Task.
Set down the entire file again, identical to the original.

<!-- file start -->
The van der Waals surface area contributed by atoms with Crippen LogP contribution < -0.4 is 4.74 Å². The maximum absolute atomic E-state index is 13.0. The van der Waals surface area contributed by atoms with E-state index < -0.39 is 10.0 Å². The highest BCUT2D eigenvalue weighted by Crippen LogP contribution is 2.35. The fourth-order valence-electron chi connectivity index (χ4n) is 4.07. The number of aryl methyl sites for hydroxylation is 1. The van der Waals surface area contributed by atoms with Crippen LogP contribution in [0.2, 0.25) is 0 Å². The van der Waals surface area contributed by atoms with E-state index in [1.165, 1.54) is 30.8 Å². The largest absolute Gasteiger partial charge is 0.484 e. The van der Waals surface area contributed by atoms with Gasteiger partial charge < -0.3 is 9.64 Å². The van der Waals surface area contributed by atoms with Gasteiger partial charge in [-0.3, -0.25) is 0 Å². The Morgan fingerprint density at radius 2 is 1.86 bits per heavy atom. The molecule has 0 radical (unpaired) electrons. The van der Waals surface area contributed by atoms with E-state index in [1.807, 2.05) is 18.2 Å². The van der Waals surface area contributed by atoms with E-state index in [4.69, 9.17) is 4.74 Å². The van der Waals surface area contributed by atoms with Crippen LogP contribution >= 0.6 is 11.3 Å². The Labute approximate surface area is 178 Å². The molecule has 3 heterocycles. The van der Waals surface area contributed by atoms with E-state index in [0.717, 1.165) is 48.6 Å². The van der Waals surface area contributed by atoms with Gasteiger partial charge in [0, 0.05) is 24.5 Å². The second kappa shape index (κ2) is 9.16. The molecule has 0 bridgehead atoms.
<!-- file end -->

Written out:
The van der Waals surface area contributed by atoms with Crippen LogP contribution < -0.4 is 4.74 Å². The maximum absolute atomic E-state index is 13.0. The van der Waals surface area contributed by atoms with E-state index < -0.39 is 10.0 Å². The highest BCUT2D eigenvalue weighted by Crippen LogP contribution is 2.35. The fourth-order valence-electron chi connectivity index (χ4n) is 4.07. The number of aryl methyl sites for hydroxylation is 1. The van der Waals surface area contributed by atoms with Crippen LogP contribution in [0.2, 0.25) is 0 Å². The van der Waals surface area contributed by atoms with E-state index in [1.165, 1.54) is 30.8 Å². The largest absolute Gasteiger partial charge is 0.484 e. The van der Waals surface area contributed by atoms with Gasteiger partial charge < -0.3 is 9.64 Å². The van der Waals surface area contributed by atoms with Gasteiger partial charge in [-0.3, -0.25) is 0 Å². The Morgan fingerprint density at radius 2 is 1.86 bits per heavy atom. The molecule has 0 radical (unpaired) electrons. The van der Waals surface area contributed by atoms with E-state index in [1.807, 2.05) is 18.2 Å². The van der Waals surface area contributed by atoms with E-state index in [4.69, 9.17) is 4.74 Å². The van der Waals surface area contributed by atoms with Crippen LogP contribution >= 0.6 is 11.3 Å². The Labute approximate surface area is 178 Å². The molecule has 3 heterocycles. The van der Waals surface area contributed by atoms with E-state index in [0.717, 1.165) is 48.6 Å². The van der Waals surface area contributed by atoms with Gasteiger partial charge in [0, 0.05) is 24.5 Å². The second kappa shape index (κ2) is 9.16. The molecule has 0 bridgehead atoms.